Differences between Gray’s School of Art interview and Mental Health Nursing interview

Gray’s School of Art*Disclaimer – This is Rebekah’s experience of how she was interviewed at RGU for two different courses. Formats for interview may be subject to change. This blog post will give you an insight to Rebekah’s experience*

As a Gray’s School of Art alumni and new Mental Health Nursing student I had to attend interviews for both – I wanted to give you all a little insight into what the differences were in the interview process and what I did to prepare myself for them.
Gray’s School of Art looks for your development and your willingness to explore the unknown and try new things. There will be a group of you and other potential future art students waiting with your art work you have been producing throughout secondary school or college. You will have to wait at the main entrance of Gray’s after signing in at a table with someone there to help. Everyone will be put into a room and told to place their work on the wall space given. Then you wait.

After everyone has finished placing their work on the walls, there will be tutors from Gray’s that will come in to talk to you. They will ask you why you want to come to Gray’s, the artists you have based your art off, what your art work is about and your future plans. These are one on one talks, so you will not be overwhelmed by the amount of people around you.

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My friend had her interview the same week as mine but got her acceptance letter two weeks before mine which made me worry. However, the reason mine took longer was because I had applied for painting, but the tutors believed I was more suited for Contemporary Art Practice.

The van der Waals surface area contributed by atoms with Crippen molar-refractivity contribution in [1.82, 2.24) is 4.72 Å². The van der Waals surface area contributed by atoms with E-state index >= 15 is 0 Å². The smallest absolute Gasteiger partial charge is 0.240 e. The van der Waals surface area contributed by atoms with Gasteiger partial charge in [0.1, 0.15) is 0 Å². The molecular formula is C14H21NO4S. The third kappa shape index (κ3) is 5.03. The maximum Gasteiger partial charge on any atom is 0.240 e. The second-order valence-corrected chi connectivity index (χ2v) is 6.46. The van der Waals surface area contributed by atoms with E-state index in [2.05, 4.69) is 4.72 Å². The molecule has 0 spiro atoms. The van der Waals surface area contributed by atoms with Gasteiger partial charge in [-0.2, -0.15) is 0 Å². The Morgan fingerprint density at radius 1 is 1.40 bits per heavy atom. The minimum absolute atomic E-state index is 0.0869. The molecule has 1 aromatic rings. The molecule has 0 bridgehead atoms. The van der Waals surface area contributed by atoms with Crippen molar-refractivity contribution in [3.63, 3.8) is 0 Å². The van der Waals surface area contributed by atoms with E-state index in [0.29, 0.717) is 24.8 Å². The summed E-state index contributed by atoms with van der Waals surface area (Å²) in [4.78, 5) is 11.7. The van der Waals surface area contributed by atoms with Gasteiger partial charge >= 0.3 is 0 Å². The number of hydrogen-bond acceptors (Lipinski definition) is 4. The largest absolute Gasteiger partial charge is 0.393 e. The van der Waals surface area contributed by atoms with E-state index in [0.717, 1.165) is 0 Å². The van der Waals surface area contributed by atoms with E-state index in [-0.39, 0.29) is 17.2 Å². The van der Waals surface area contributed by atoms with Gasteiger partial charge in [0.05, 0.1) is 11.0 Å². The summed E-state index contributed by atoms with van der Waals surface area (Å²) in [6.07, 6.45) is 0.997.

I was a late applicant for Mental Health Nursing as it was something I found just before graduating from Gray’s.

I went to the Ishbel Gordon building and spoke to the receptionist who told me to wait with the other people at the seated area at the front of the building. You’ll sign in and receive a badge with your name and a number on it. These badge numbers tell you what group you will be in your interview. I think there was 9 people in my interview which I was worried about at first but after the first two minutes everyone was settled and chatting.
The lecturer will ask for you all to say your name, where you are from, what you do and one exciting thing that happened to you that day. This helped calm everyone down. After everyone got to know each other we explained why we wanted to get into Mental Health Nursing.


For me it was having a love for caring for people. I had previously been a carer and loved when I was. There is no greater feeling for me than knowing that you have helped someone or made some impact in their life. I created a lot of art work on depression, anxiety and social media while at Gray’s as I felt I needed to explain it all in art form. I wanted to take it one step further and learn more about mental health and be able to take my knowledge of art with me into the nursing world.